My sad, but perfect, memory of him took place a few days before Dad died, as he sat at Dad’s bedside and played him ‘Old Shep’ and ‘Danny Boy’ on his harmonica. ‘Old Shep’ and ‘Danny Boy’ were my Dad’s two favourite songs.
Alex wasn’t nuts about me when I first showed up - and I was just scared shitless of him. He was a strong, athletic Police Inspector who looked like Mr. Clean and I was a skinny longhaired rock singer who looked like Charles Manson. It’s ironic that the cop ultimately taught the hippy all about adaptability and flexibility.
Alex was a shining example of what a man could do if he set his sights, and his forthrightness and honesty inspired me. He also made me laugh. A lot. He was a powerful and profound influence on my life - a second father and a trusted and beloved friend. I cannot believe he’s gone.
Alex Andrascik, my father in law, passed away on July 2nd, 2006 at Royal Columbian Hospital in New Westminster while awaiting heart surgery.
In just twenty-four short hours, the high-intensity rock-and-roll adrenalin of Toronto has subsided to the point where recalling events and impressions will be difficult. As the green and peaceful countryside rolls by my passenger seat window, I’m fighting a strong resistance to the idea of re-visiting the events of the past few days. And that’s as it should be. I am here now. In New Brunswick. In that world so eloquently and lovingly documented by David Adams Richards, one of my favourite living authors, in his magnificent novels.
Many years ago now, I bought David’s first book, “The Coming of Winter”, and was stunned by the power and depth of its intimate human drama. Several years later, In an uncharacteristically audacious move, I called up my literary hero, nervously suggesting we get together for a drink.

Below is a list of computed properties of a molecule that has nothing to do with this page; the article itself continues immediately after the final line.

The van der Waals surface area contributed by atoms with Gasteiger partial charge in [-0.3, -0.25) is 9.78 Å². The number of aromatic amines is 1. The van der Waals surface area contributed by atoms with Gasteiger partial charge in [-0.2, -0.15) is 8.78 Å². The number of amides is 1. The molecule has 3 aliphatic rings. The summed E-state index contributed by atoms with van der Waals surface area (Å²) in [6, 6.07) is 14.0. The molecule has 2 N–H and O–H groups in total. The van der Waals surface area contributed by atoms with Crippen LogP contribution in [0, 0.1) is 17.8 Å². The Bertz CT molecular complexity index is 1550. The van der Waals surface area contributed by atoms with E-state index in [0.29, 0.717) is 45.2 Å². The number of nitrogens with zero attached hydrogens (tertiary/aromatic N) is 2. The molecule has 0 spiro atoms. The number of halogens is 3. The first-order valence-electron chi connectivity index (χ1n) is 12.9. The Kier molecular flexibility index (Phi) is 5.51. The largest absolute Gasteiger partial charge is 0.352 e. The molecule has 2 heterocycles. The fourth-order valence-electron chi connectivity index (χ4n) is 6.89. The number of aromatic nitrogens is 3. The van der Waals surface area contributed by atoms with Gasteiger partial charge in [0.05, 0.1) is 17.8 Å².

“Why don’t you come over for dinner?” he replied.
One of my personal highlights of 2005 was the brilliantly written Globe and Mail story about Trooper, “The Long Good Time”. As a consequence of his week in the van with the boys in the band, its author, Peter Cheney, - one of Canada’s most respected feature writers - became a close friend and the honourary sixth member of Trooper.
I invited Peter and David Richards to join me for dinner in Toronto on Wednesday night. Thanks, in part, to the hospitality of our excellent hosts, Dave and Jane Doherty and the delicious food and casually classy ambience of their ‘Town Grill’ in Old Cabbagetown, the evening became my favourite of the tour. Although the two writers had never met, I had a feeling that they would hit it off - and they did.
Cheney is an outgoing and dramatic character who speaks and thinks like he writes. He is nearly always funny, even when he’s serious.
“I met the Devil at the crossroads …” he often solemnly admits as an introduction to his next story.
David is quiet and deeply thoughtful but can also be equally hilarious.
I had a wonderful time. I think they did too.
Dinner was the welcome antidote to a pressure-filled day that included a live performance with Kim Mitchell on Toronto’s Q107 and a national interview with ET Canada’s Rick Campanelli. The next day I met with Shauna MacDonald (Officer Erica Miller on the Trailer Park Boys, Promo Girl on CBC Radio One) to talk about my possible involvement with a new TV show, and Tom Kemp and Jeff Craib from the S. L. Feldman and Associates Toronto office, with whom we drank a few beers. My book reading was at 7:00, where my old pal Stu Jeffries (97.3 FM EZ Rock in Toronto - ‘Good Rockin’ Tonight’) brought me on … followed by a riotous (and particularly excellent) Horseshoe Tavern rock show with my awesome band, Trooper.
Across the intersection, in the middle of the sidewalk, sat a lone wheelchair. Its occupant, a man in his eighties, put me in mind of my Dad. He was casually smoking a cigarette and seemed more than comfortable relaxing, stationary, in the midst of the morning hustle. As I watched, a younger man, long hair spilling from under a backwards army hat, stepped up holding a white two litre container of Tropicana Orange juice. He leaned close and spoke to the man, smiling as he offered him the juice, which was accepted and quickly maneuvered to a spot behind the old man’s back.
I recognized the red star on the green army hat. Gogo had bought the hat in Kingston at the surplus store on Princess Street. Once I had identified the hat, his familiar smile came into focus. I watched as he then produced what looked like a can of pop, which he also gave to the grateful wheelchair occupant.
Gogo’s brief random act of kindness lasted only a few moments. As he turned and walked towards our hotel, the wheelchair made its way along the sidewalk. As it rolled, the large plastic bottle slipped out of the chair unnoticed and landed on the pavement twenty feet behind where the chair again stopped.